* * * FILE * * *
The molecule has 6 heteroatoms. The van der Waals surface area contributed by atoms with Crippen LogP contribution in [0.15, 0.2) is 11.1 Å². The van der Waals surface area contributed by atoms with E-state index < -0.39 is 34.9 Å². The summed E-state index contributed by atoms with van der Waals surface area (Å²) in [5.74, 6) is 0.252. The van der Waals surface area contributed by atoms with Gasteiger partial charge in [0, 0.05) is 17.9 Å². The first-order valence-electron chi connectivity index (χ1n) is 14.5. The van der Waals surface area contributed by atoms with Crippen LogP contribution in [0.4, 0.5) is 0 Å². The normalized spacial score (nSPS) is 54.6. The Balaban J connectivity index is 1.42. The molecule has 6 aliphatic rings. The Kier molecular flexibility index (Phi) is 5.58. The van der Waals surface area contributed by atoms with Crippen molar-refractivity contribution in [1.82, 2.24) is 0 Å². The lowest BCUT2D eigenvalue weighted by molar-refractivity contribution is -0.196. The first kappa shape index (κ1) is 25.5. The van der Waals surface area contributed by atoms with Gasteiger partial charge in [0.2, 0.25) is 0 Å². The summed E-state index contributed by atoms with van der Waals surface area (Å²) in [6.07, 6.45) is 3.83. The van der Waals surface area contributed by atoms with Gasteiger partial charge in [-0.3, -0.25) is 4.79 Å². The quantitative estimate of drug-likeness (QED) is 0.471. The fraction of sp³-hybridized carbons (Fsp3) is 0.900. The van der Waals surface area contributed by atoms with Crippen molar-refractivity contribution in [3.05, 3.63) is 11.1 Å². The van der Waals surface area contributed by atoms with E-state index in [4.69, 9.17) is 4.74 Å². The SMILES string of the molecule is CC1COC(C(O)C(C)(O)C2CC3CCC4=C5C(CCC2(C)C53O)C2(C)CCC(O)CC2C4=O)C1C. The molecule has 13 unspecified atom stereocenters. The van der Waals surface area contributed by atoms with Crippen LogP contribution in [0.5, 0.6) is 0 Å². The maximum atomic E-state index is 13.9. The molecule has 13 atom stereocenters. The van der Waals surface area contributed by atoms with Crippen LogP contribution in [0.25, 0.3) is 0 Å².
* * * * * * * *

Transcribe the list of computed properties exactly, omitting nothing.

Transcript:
The molecule has 6 heteroatoms. The van der Waals surface area contributed by atoms with Crippen LogP contribution in [0.15, 0.2) is 11.1 Å². The van der Waals surface area contributed by atoms with E-state index < -0.39 is 34.9 Å². The summed E-state index contributed by atoms with van der Waals surface area (Å²) in [5.74, 6) is 0.252. The van der Waals surface area contributed by atoms with Gasteiger partial charge in [0, 0.05) is 17.9 Å². The first-order valence-electron chi connectivity index (χ1n) is 14.5. The van der Waals surface area contributed by atoms with Crippen LogP contribution in [0.4, 0.5) is 0 Å². The normalized spacial score (nSPS) is 54.6. The Balaban J connectivity index is 1.42. The molecule has 6 aliphatic rings. The Kier molecular flexibility index (Phi) is 5.58. The van der Waals surface area contributed by atoms with Crippen molar-refractivity contribution in [1.82, 2.24) is 0 Å². The lowest BCUT2D eigenvalue weighted by molar-refractivity contribution is -0.196. The first kappa shape index (κ1) is 25.5. The van der Waals surface area contributed by atoms with Gasteiger partial charge in [0.2, 0.25) is 0 Å². The summed E-state index contributed by atoms with van der Waals surface area (Å²) in [6.07, 6.45) is 3.83. The van der Waals surface area contributed by atoms with Gasteiger partial charge in [-0.3, -0.25) is 4.79 Å². The quantitative estimate of drug-likeness (QED) is 0.471. The fraction of sp³-hybridized carbons (Fsp3) is 0.900. The van der Waals surface area contributed by atoms with Crippen molar-refractivity contribution in [3.05, 3.63) is 11.1 Å². The van der Waals surface area contributed by atoms with E-state index in [4.69, 9.17) is 4.74 Å². The SMILES string of the molecule is CC1COC(C(O)C(C)(O)C2CC3CCC4=C5C(CCC2(C)C53O)C2(C)CCC(O)CC2C4=O)C1C. The molecule has 13 unspecified atom stereocenters. The van der Waals surface area contributed by atoms with Crippen LogP contribution in [0.5, 0.6) is 0 Å². The maximum atomic E-state index is 13.9. The molecule has 13 atom stereocenters. The van der Waals surface area contributed by atoms with Crippen LogP contribution in [0.25, 0.3) is 0 Å².